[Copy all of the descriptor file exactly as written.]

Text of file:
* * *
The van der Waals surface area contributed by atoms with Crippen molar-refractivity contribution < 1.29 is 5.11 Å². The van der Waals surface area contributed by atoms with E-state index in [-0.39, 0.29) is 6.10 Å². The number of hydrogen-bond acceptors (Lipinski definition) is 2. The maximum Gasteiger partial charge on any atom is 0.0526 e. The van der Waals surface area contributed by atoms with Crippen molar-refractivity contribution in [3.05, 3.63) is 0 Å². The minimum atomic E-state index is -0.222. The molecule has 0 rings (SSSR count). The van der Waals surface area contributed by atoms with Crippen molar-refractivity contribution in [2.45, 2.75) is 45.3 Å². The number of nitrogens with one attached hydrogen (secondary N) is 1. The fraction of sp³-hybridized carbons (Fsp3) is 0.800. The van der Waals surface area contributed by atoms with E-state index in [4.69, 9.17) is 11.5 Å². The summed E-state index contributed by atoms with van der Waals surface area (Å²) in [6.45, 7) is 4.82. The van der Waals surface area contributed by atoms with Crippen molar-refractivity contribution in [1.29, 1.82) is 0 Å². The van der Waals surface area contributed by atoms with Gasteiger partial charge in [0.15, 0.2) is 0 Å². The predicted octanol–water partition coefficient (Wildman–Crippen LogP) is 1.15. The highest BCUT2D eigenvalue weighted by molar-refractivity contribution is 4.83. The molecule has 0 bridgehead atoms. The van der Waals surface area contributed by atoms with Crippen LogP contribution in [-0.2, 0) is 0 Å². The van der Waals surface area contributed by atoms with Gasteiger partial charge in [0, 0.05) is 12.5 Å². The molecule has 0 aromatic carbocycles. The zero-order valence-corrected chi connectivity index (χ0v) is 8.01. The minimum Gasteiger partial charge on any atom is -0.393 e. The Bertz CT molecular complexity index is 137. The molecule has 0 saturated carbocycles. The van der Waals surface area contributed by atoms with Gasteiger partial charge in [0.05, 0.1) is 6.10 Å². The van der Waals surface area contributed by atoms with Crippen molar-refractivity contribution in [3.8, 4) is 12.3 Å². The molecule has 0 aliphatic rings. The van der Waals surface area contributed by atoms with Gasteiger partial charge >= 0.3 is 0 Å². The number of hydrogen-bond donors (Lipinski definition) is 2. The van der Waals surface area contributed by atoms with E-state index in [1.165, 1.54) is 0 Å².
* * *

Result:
The van der Waals surface area contributed by atoms with Crippen molar-refractivity contribution < 1.29 is 5.11 Å². The van der Waals surface area contributed by atoms with E-state index in [-0.39, 0.29) is 6.10 Å². The number of hydrogen-bond acceptors (Lipinski definition) is 2. The maximum Gasteiger partial charge on any atom is 0.0526 e. The van der Waals surface area contributed by atoms with Crippen molar-refractivity contribution in [3.05, 3.63) is 0 Å². The minimum atomic E-state index is -0.222. The molecule has 0 rings (SSSR count). The van der Waals surface area contributed by atoms with Crippen molar-refractivity contribution in [2.45, 2.75) is 45.3 Å². The number of nitrogens with one attached hydrogen (secondary N) is 1. The fraction of sp³-hybridized carbons (Fsp3) is 0.800. The van der Waals surface area contributed by atoms with E-state index in [4.69, 9.17) is 11.5 Å². The summed E-state index contributed by atoms with van der Waals surface area (Å²) in [6.45, 7) is 4.82. The van der Waals surface area contributed by atoms with Crippen molar-refractivity contribution in [1.29, 1.82) is 0 Å². The van der Waals surface area contributed by atoms with Gasteiger partial charge in [0.15, 0.2) is 0 Å². The predicted octanol–water partition coefficient (Wildman–Crippen LogP) is 1.15. The highest BCUT2D eigenvalue weighted by molar-refractivity contribution is 4.83. The molecule has 0 bridgehead atoms. The van der Waals surface area contributed by atoms with Crippen LogP contribution in [-0.2, 0) is 0 Å². The van der Waals surface area contributed by atoms with Gasteiger partial charge in [0, 0.05) is 12.5 Å². The molecule has 0 aromatic carbocycles. The zero-order valence-corrected chi connectivity index (χ0v) is 8.01. The minimum Gasteiger partial charge on any atom is -0.393 e. The Bertz CT molecular complexity index is 137. The molecule has 0 saturated carbocycles. The van der Waals surface area contributed by atoms with Gasteiger partial charge in [0.05, 0.1) is 6.10 Å². The van der Waals surface area contributed by atoms with Crippen molar-refractivity contribution in [3.8, 4) is 12.3 Å². The molecule has 0 aliphatic rings. The van der Waals surface area contributed by atoms with Gasteiger partial charge >= 0.3 is 0 Å². The number of hydrogen-bond donors (Lipinski definition) is 2. The van der Waals surface area contributed by atoms with E-state index in [1.165, 1.54) is 0 Å².